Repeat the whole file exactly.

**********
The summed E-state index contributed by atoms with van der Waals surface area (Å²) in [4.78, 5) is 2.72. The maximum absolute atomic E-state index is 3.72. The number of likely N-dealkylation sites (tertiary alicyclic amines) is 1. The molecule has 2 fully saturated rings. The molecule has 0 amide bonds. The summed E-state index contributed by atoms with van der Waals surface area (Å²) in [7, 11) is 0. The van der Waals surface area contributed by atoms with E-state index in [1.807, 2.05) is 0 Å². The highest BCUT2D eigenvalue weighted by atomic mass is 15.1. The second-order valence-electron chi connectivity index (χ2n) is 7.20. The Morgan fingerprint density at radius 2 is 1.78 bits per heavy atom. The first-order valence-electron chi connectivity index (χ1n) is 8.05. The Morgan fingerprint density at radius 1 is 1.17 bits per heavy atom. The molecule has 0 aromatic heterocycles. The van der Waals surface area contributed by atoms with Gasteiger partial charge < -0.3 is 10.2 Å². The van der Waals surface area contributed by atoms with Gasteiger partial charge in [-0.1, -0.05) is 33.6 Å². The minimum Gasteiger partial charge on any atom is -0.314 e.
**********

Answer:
The summed E-state index contributed by atoms with van der Waals surface area (Å²) in [4.78, 5) is 2.72. The maximum absolute atomic E-state index is 3.72. The number of likely N-dealkylation sites (tertiary alicyclic amines) is 1. The molecule has 2 fully saturated rings. The molecule has 0 amide bonds. The summed E-state index contributed by atoms with van der Waals surface area (Å²) in [7, 11) is 0. The van der Waals surface area contributed by atoms with E-state index in [1.807, 2.05) is 0 Å². The highest BCUT2D eigenvalue weighted by atomic mass is 15.1. The second-order valence-electron chi connectivity index (χ2n) is 7.20. The Morgan fingerprint density at radius 2 is 1.78 bits per heavy atom. The first-order valence-electron chi connectivity index (χ1n) is 8.05. The Morgan fingerprint density at radius 1 is 1.17 bits per heavy atom. The molecule has 0 aromatic heterocycles. The van der Waals surface area contributed by atoms with Gasteiger partial charge < -0.3 is 10.2 Å². The van der Waals surface area contributed by atoms with Gasteiger partial charge in [-0.1, -0.05) is 33.6 Å². The minimum Gasteiger partial charge on any atom is -0.314 e.